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Provincetown’s Harbor Hill Resort Goes On the Auction Block

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You pay taxes, keep up with your interest payments, and stay on top of your timeshare maintenance fees and assessments every year. But how closely are you following what’s happening at your home resort? How can you track and ensure that your resort payments are actually going where you think they’re going?

These are tough questions to answer, we know, but they’re important nonetheless. The consequences of ignoring or being kept in the dark with regards to what is happening at your resort can be dire, as owners and trustees at Harbor Hill in Provincetown recently discovered the hard way, according to this report from the Provincetown Banner.

Former timeshare manager pleads guilty to $1.8M embezzlement

According to the confession and as reported, Donna Zoppi took several personal trips and purchased a horse for her stepdaughter, as well as club-level seats at Gillette Stadium, and attended the Westminster Kennel Club Dog Show in New York City.

Through a number of steps, the property manager was able to disband the board of trustees, ensuring that no one had oversight over her activities, according to a prosecutor with the attorney general’s office.

The 26-unit condominium and timeshare resort is going up for bulk auction following allegations from several trustees that fraudulent actions by a former manager, Donna Zoppi, forced the development into bankruptcy. Aside from personal expenditures, Zoppi also took other actions to shield.

An investigation by Harbor Hill’s board of trustees found that, though timeshare holders paid taxes on their intervals, Zoppi withheld taxes from local and federal governments; according to reports, “the resort owes the town $230,000 and the federal government $320,000.”

And the former manager’s actions didn’t stop at avoiding taxes…“In addition,” the article continues:

“Zoppi had allegedly been repurchasing timeshare intervals on behalf of Harbor Hill and reselling them to new owners while diverting the profits away from the resort. Court documents do not indicate where the money went. The deeds for many interval ownership transfers had not been recorded and some were never signed. Zoppi also failed to maintain proper business records, including ownership lists and financial records. Employees were not paid and telephone services were about to be cancelled, the documents say.

“The property also had substantial deferred maintenance issues and no capital reserve account had been established. The building needed new roofs, there were structural issues and the furniture and fixtures hadn’t been replaced in decades,” according to court documents.”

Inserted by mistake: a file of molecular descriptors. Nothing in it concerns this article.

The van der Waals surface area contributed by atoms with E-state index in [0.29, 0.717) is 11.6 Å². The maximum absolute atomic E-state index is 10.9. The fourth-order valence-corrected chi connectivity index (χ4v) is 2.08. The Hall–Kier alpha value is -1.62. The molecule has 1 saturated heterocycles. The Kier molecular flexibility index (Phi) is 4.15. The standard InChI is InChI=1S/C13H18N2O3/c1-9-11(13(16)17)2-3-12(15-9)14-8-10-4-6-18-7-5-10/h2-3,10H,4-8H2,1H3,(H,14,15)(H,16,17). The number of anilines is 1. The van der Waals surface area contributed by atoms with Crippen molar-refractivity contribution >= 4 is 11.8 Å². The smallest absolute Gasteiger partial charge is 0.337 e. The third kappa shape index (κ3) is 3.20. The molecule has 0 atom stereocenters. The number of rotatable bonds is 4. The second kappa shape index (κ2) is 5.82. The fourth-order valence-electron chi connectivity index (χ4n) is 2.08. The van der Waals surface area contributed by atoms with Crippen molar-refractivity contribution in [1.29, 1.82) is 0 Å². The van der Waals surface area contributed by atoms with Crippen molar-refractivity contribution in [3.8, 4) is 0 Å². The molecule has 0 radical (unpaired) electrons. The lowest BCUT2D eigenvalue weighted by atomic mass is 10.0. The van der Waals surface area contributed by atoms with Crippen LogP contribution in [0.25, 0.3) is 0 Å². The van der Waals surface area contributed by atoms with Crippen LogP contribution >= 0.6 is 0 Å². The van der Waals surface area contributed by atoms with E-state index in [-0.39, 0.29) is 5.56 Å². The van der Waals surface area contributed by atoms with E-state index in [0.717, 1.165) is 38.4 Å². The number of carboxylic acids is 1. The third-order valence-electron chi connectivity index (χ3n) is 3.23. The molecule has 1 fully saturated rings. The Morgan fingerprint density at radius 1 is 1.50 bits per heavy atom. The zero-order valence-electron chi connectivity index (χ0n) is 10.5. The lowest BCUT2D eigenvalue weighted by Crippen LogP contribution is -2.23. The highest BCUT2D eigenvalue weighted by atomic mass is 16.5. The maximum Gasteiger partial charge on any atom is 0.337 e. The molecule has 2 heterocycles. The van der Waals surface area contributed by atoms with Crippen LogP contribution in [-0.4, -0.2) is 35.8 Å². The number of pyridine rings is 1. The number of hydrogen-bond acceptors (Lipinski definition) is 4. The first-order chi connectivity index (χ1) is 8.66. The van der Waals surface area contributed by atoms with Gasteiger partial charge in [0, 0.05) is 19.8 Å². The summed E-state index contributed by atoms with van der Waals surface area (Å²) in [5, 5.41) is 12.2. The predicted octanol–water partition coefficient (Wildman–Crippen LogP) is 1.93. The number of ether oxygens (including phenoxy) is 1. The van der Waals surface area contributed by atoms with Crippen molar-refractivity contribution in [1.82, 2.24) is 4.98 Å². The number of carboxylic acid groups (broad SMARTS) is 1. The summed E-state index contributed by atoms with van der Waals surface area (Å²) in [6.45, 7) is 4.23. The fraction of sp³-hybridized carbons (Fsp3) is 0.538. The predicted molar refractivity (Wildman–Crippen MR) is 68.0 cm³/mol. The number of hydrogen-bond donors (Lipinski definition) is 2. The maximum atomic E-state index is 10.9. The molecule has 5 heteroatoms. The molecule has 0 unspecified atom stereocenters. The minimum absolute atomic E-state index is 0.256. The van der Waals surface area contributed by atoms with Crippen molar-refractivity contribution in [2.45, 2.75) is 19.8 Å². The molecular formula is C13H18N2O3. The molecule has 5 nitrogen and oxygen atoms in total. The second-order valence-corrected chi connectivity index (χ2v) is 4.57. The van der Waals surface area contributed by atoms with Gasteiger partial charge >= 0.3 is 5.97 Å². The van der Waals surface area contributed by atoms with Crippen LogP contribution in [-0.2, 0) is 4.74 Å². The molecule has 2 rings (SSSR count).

The property’s management firm closed Harbor Hill’s operations and filed for Chapter 7 bankruptcy back in August. The bankruptcy trustee, Boston attorney Warren Agin, is now seeking a single buyer for the property at auction, which he tells the Banner will help to “ensure transparency and valuation certainty” and offer “the greatest chance of recovery for the interval owners.”

As Ward reports, Agin plans to pursue a termination of the timeshare association, pursuant to Massachusetts law, so that the property can be sold “free of timeshare ownership interests.” However, this can only be accomplished if 80% of interval owners consent to a termination agreement. Assuming they do so and a sale is successful, any proceeds will be distributed to interval owners only “after payment of claims and the estate’s administrative expenses.”

It’s a compelling story, one that highlights how responsible timeshare consumers may be forced to pay for the sins of mismanagement from on high. For the full story, we encourage you to read on here. For more details on the auction, a press release is available here.

In the end, the town won the timeshare property with an $8.1 million bid at a bankruptcy auction in with plans to convert it to a market-rate community housing project, the first of its kind in the state.


This article is for informational purposes and is not to be considered legal advice. If you need legal advice regarding HOA and timeshare management issues, you should consult a timeshare attorney.

Led by attorneys Michael D. Finn and J. Andrew Meyer with over 75 years experience, the Finn Law Group is a consumer protection firm specializing in timeshare related matters. Contact us for a free consultation or for more information, visit our website or follow us on Twitter.

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